Howard K. Farison is now and was at all times material herein employed by the Corps of Engineers of the United States Army as an engineer on the Bull Shoals and Norfork Dams projects. On the afternoon of May 27, 1958, he was engaged in his official duties at the powerhouse adjacent to the dam. Shortly after 5 o'clock he left the powerhouse and was returning to his office in Mountain Home. He was proceeding along a Government-owned road, commonly referred to as the Powerhouse Road. This road is of asphalt construction and is approximately 700 feet long. It runs from the powerhouse to the continuation of State Highway 177 referred to above. It is used primarily by the Government employees working at the powerhouse and also by occasional visitors to the powerhouse.

Farison had traveled this route three or four times a week for several years preceding the accident, and was familiar with the traffic conditions on the Powerhouse Road and on the continuation of Highway 177. Don Dempsey was the owner of a boat housed at the boat dock at the terminus of the continuation of Highway 177 and had frequently traveled the route for a period of two years prior to the accident.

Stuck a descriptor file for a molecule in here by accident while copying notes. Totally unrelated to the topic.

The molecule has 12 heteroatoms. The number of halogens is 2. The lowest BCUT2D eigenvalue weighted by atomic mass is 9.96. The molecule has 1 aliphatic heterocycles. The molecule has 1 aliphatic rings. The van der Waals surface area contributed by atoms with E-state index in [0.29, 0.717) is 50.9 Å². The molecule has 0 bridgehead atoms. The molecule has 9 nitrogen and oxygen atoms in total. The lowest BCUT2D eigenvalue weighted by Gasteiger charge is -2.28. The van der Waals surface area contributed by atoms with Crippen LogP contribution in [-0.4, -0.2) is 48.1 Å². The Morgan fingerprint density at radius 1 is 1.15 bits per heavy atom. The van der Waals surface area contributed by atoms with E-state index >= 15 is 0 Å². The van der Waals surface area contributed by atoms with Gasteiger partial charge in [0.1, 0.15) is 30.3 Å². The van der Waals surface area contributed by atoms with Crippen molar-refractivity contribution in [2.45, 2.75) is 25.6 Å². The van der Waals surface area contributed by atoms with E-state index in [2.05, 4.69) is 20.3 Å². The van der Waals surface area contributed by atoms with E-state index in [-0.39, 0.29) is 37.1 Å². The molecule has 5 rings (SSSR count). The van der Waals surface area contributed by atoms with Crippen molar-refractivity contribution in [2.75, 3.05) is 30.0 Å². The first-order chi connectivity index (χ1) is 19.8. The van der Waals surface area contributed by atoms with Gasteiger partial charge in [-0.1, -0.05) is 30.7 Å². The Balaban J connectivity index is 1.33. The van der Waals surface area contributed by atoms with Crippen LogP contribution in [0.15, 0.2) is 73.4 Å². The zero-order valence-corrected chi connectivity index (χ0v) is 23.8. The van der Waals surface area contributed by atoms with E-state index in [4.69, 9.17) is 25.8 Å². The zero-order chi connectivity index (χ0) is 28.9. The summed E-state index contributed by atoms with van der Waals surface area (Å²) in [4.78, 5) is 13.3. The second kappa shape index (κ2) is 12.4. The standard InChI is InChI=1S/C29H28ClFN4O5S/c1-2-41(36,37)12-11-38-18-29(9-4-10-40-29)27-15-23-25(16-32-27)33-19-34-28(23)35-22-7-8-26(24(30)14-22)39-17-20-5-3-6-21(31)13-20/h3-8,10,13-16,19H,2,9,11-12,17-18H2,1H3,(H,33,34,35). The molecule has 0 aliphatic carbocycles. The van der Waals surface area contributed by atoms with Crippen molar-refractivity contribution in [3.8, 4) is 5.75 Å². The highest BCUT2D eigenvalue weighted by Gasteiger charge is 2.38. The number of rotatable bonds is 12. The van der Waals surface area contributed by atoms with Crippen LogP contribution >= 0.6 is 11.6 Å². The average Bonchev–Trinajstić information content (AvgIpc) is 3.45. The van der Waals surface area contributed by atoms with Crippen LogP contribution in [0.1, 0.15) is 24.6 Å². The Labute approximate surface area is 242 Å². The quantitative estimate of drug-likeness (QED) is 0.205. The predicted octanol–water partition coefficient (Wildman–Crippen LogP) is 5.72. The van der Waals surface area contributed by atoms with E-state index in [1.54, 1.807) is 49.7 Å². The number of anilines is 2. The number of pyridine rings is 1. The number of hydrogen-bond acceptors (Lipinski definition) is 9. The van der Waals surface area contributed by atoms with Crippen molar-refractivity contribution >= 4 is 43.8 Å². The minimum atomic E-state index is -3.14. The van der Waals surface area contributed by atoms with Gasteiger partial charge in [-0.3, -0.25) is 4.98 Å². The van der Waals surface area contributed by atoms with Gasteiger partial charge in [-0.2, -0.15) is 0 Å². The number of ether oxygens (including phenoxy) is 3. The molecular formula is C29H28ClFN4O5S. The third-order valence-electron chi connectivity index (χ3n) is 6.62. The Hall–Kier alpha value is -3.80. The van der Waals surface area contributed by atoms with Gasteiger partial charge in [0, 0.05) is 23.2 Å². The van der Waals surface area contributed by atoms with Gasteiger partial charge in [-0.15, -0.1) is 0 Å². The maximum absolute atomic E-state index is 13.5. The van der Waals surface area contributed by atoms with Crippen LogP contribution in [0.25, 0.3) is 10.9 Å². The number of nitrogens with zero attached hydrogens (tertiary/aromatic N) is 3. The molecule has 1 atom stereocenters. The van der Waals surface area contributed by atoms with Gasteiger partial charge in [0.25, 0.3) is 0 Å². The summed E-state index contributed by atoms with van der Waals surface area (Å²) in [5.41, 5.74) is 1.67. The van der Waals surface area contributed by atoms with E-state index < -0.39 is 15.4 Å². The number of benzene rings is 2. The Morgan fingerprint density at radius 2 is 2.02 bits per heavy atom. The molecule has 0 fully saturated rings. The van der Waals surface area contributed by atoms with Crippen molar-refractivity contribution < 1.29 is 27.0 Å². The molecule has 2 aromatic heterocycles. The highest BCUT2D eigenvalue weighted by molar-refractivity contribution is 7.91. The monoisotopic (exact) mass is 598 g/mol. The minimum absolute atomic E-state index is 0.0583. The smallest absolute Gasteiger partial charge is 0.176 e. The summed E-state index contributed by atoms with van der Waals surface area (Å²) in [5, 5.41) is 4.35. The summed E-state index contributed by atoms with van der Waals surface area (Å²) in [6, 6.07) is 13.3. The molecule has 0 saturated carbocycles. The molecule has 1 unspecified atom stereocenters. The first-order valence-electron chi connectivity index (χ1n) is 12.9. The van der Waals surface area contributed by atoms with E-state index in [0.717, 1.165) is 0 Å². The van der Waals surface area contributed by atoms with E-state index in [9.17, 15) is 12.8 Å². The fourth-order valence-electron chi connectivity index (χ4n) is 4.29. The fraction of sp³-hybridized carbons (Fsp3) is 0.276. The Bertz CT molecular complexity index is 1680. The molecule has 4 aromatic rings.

3.

When the plaintiff and his son crossed the cattle guard on State Highway 177 and entered the Government reservation, the Dempsey car was traveling in an easterly direction between 40 and 45 miles per hour. As they neared the intersection with the Powerhouse Road, where the road gradually turns in a northeasterly direction, the plaintiff observed the Government car operated by Farison traveling in a westerly direction along the Powerhouse Road about 100 yards from the intersection. Don Dempsey also observed the Government car when it was 200 feet from the intersection, and slowed his speed to 30 to 35 miles per hour.